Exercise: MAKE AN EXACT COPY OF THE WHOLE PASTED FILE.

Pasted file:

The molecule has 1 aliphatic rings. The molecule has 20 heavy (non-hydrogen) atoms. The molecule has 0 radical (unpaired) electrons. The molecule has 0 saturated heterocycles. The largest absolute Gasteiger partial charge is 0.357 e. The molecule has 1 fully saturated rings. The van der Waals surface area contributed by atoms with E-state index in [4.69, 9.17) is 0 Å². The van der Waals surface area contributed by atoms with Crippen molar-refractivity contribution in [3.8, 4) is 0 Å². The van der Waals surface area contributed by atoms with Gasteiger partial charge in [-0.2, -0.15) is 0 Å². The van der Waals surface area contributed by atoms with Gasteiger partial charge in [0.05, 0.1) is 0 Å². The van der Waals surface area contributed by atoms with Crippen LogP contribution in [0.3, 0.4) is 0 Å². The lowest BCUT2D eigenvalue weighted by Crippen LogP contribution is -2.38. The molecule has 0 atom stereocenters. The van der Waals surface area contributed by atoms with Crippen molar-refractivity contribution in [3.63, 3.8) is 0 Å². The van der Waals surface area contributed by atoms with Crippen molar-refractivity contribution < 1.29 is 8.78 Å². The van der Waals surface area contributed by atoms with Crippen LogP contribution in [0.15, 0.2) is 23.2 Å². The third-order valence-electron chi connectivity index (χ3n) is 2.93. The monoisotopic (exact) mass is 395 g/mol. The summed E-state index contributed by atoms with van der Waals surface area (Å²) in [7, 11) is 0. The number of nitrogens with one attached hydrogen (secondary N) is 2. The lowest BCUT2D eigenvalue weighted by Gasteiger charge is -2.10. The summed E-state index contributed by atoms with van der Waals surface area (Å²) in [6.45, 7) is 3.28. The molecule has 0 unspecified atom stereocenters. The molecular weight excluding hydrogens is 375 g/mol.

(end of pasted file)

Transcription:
The molecule has 1 aliphatic rings. The molecule has 20 heavy (non-hydrogen) atoms. The molecule has 0 radical (unpaired) electrons. The molecule has 0 saturated heterocycles. The largest absolute Gasteiger partial charge is 0.357 e. The molecule has 1 fully saturated rings. The van der Waals surface area contributed by atoms with E-state index in [4.69, 9.17) is 0 Å². The van der Waals surface area contributed by atoms with Crippen molar-refractivity contribution in [3.8, 4) is 0 Å². The van der Waals surface area contributed by atoms with Gasteiger partial charge in [-0.2, -0.15) is 0 Å². The van der Waals surface area contributed by atoms with Gasteiger partial charge in [0.05, 0.1) is 0 Å². The van der Waals surface area contributed by atoms with Crippen LogP contribution in [0.3, 0.4) is 0 Å². The lowest BCUT2D eigenvalue weighted by Crippen LogP contribution is -2.38. The molecule has 0 atom stereocenters. The van der Waals surface area contributed by atoms with Crippen molar-refractivity contribution in [3.63, 3.8) is 0 Å². The van der Waals surface area contributed by atoms with Crippen molar-refractivity contribution < 1.29 is 8.78 Å². The van der Waals surface area contributed by atoms with Crippen LogP contribution in [0.15, 0.2) is 23.2 Å². The third-order valence-electron chi connectivity index (χ3n) is 2.93. The monoisotopic (exact) mass is 395 g/mol. The summed E-state index contributed by atoms with van der Waals surface area (Å²) in [7, 11) is 0. The number of nitrogens with one attached hydrogen (secondary N) is 2. The lowest BCUT2D eigenvalue weighted by Gasteiger charge is -2.10. The summed E-state index contributed by atoms with van der Waals surface area (Å²) in [6.45, 7) is 3.28. The molecule has 0 unspecified atom stereocenters. The molecular weight excluding hydrogens is 375 g/mol.